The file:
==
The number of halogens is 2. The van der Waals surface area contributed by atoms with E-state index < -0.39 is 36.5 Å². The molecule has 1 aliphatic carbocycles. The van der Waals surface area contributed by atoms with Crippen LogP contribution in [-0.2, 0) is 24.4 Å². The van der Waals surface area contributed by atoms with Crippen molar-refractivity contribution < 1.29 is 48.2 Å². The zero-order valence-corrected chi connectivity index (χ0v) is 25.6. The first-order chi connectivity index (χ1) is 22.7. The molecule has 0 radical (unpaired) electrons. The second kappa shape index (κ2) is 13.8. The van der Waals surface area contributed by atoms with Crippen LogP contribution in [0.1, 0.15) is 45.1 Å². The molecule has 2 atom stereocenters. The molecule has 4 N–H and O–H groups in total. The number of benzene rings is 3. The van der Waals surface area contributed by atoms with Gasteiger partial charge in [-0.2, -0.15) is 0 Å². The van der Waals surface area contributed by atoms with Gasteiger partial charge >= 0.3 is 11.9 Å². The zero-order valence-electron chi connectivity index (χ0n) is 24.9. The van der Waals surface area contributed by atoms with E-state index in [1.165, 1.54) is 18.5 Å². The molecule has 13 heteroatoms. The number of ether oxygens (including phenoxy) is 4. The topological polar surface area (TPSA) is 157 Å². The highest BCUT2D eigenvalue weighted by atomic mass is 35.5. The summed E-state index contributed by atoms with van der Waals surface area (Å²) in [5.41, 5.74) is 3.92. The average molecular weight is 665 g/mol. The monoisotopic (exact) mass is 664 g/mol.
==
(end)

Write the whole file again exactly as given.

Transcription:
The number of halogens is 2. The van der Waals surface area contributed by atoms with E-state index < -0.39 is 36.5 Å². The molecule has 1 aliphatic carbocycles. The van der Waals surface area contributed by atoms with Crippen LogP contribution in [-0.2, 0) is 24.4 Å². The van der Waals surface area contributed by atoms with Crippen molar-refractivity contribution < 1.29 is 48.2 Å². The zero-order valence-corrected chi connectivity index (χ0v) is 25.6. The first-order chi connectivity index (χ1) is 22.7. The molecule has 0 radical (unpaired) electrons. The second kappa shape index (κ2) is 13.8. The van der Waals surface area contributed by atoms with Crippen LogP contribution in [0.1, 0.15) is 45.1 Å². The molecule has 2 atom stereocenters. The molecule has 4 N–H and O–H groups in total. The number of benzene rings is 3. The van der Waals surface area contributed by atoms with Gasteiger partial charge in [-0.2, -0.15) is 0 Å². The van der Waals surface area contributed by atoms with Gasteiger partial charge >= 0.3 is 11.9 Å². The zero-order valence-electron chi connectivity index (χ0n) is 24.9. The van der Waals surface area contributed by atoms with E-state index in [1.165, 1.54) is 18.5 Å². The molecule has 13 heteroatoms. The number of ether oxygens (including phenoxy) is 4. The topological polar surface area (TPSA) is 157 Å². The highest BCUT2D eigenvalue weighted by atomic mass is 35.5. The summed E-state index contributed by atoms with van der Waals surface area (Å²) in [5.41, 5.74) is 3.92. The average molecular weight is 665 g/mol. The monoisotopic (exact) mass is 664 g/mol.